The Galway Cycling Campaign has reacted with incredulity to Galway City Council’s latest redesign of the Seamus Quirke/Bishop O’Donnell Road, saying it will lead to increased danger for pedestrians and cyclists and serious inconvenience for public transport users.

As of 2007, the proposed design included an on-road solution for cyclists for the length of the corridor via a 4.5m-wide shared bus/cycle lane. The use of wide bus/cycle lanes is considered international best practice and is endorsed by the Government’s National Cycle Policy Framework. For instance, the Parisien “Mobilien” Bus Rapid Transit System has over 100km of shared bus/cycle lanes.

It has now been revealed that the Galway design has been dramatically changed without stakeholder consultation. The new design will incorporate a reduced bus lane of 3.125m width, and ramped cycle paths that will run alongside pedestrian walkways. Cyclists will be intermittently ramped up and down onto raised cycle paths (some as short as 60–70m) between junctions, and these cycle paths will swerve behind all bus stops along the route. The ramped cycle paths will not provide cyclists with access to the road on the approach to the Deane (Fort Lorenzo) and Browne (Corrib Park) roundabouts; as a result, cyclists will be forced to become pedestrians at either end of the corridor.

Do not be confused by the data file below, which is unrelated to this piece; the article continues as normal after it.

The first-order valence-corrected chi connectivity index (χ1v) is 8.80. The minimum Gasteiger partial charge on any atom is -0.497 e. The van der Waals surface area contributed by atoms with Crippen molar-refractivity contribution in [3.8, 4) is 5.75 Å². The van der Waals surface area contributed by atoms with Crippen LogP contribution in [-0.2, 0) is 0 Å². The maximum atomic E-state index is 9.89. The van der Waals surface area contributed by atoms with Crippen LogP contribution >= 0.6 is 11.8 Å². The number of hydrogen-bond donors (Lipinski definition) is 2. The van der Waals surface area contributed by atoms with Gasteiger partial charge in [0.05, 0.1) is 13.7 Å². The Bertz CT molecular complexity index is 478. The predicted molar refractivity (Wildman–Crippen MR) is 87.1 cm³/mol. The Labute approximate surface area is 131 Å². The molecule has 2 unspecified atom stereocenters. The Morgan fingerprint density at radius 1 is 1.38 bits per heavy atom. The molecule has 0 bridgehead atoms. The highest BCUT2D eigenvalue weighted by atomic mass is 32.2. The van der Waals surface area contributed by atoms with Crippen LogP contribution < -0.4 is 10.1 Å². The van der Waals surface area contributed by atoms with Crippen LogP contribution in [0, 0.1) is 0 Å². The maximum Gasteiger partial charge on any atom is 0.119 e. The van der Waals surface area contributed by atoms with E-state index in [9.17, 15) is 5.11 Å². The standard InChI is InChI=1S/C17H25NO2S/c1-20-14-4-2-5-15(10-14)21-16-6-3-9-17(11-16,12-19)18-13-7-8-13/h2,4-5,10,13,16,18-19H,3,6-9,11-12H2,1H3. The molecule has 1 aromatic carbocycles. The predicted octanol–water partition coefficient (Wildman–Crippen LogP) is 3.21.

According to the Galway Cycling Campaign, the majority of cyclists will refuse to use the planned cycle paths due to the danger and significant inconvenience they will cause. It is the view of the Campaign that cyclists will stick to the safest and most expedient option and continue to use the shared bus lanes. With the formerly 4.5m-wide bus/cycle lanes being narrowed to 3.125m, public transport users will face significant inconvenience, as bus drivers will be unable to safely overtake cyclists (current city buses measures 3.1m in width). Through this dramatic redesign, the city council will impose an assumption that at times of traffic congestion, buses will have to travel at cycling speed. The Seamus Quirke/Bishop O Donnell corridor is a vital section of the City Council’s flagship Bus Rapid Transit scheme.

The Cycling Campaign believes that the use of €6 million by the City Council to effectively slow buses down to cycling speed, increase the risk of pedestrian/cyclist collision, and force cyclists to dismount at roundabouts, is a significant waste of limited funds.